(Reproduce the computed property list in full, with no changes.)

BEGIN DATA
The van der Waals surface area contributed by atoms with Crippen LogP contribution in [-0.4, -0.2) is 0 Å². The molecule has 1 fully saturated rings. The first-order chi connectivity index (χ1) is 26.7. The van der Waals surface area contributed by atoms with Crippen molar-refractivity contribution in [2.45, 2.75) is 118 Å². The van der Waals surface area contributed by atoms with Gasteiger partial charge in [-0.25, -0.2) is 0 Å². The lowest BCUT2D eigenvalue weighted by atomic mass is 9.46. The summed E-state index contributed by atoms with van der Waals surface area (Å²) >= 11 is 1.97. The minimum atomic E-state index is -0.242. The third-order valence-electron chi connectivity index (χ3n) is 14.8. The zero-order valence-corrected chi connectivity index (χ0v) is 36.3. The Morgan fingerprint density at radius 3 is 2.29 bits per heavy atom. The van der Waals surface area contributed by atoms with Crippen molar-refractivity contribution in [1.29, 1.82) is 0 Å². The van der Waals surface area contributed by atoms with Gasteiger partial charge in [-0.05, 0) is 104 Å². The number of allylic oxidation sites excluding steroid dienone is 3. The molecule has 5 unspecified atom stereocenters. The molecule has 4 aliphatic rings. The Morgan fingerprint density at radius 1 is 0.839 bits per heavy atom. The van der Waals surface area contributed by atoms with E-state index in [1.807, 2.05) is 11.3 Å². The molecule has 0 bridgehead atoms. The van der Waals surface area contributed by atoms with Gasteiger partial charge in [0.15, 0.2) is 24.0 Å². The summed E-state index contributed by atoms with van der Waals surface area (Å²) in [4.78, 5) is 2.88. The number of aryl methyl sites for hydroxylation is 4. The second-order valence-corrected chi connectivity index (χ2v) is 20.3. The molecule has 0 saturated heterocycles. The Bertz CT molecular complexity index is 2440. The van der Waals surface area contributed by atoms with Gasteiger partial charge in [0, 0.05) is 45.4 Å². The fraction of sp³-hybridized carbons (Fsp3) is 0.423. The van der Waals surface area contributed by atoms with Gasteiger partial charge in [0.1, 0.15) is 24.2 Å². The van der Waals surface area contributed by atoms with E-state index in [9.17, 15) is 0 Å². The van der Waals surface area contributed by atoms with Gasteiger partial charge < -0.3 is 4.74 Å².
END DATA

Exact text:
The van der Waals surface area contributed by atoms with Crippen LogP contribution in [-0.4, -0.2) is 0 Å². The molecule has 1 fully saturated rings. The first-order chi connectivity index (χ1) is 26.7. The van der Waals surface area contributed by atoms with Crippen molar-refractivity contribution in [2.45, 2.75) is 118 Å². The van der Waals surface area contributed by atoms with Gasteiger partial charge in [-0.25, -0.2) is 0 Å². The lowest BCUT2D eigenvalue weighted by atomic mass is 9.46. The summed E-state index contributed by atoms with van der Waals surface area (Å²) >= 11 is 1.97. The minimum atomic E-state index is -0.242. The third-order valence-electron chi connectivity index (χ3n) is 14.8. The zero-order valence-corrected chi connectivity index (χ0v) is 36.3. The Morgan fingerprint density at radius 3 is 2.29 bits per heavy atom. The van der Waals surface area contributed by atoms with Crippen molar-refractivity contribution in [1.29, 1.82) is 0 Å². The van der Waals surface area contributed by atoms with Gasteiger partial charge in [-0.05, 0) is 104 Å². The number of allylic oxidation sites excluding steroid dienone is 3. The molecule has 5 unspecified atom stereocenters. The molecule has 4 aliphatic rings. The Morgan fingerprint density at radius 1 is 0.839 bits per heavy atom. The van der Waals surface area contributed by atoms with E-state index in [1.807, 2.05) is 11.3 Å². The molecule has 0 bridgehead atoms. The van der Waals surface area contributed by atoms with Gasteiger partial charge in [0.15, 0.2) is 24.0 Å². The summed E-state index contributed by atoms with van der Waals surface area (Å²) in [4.78, 5) is 2.88. The number of aryl methyl sites for hydroxylation is 4. The second-order valence-corrected chi connectivity index (χ2v) is 20.3. The molecule has 0 saturated heterocycles. The Bertz CT molecular complexity index is 2440. The van der Waals surface area contributed by atoms with Gasteiger partial charge in [0, 0.05) is 45.4 Å². The fraction of sp³-hybridized carbons (Fsp3) is 0.423. The van der Waals surface area contributed by atoms with Gasteiger partial charge in [0.1, 0.15) is 24.2 Å². The van der Waals surface area contributed by atoms with E-state index in [9.17, 15) is 0 Å². The van der Waals surface area contributed by atoms with Gasteiger partial charge < -0.3 is 4.74 Å².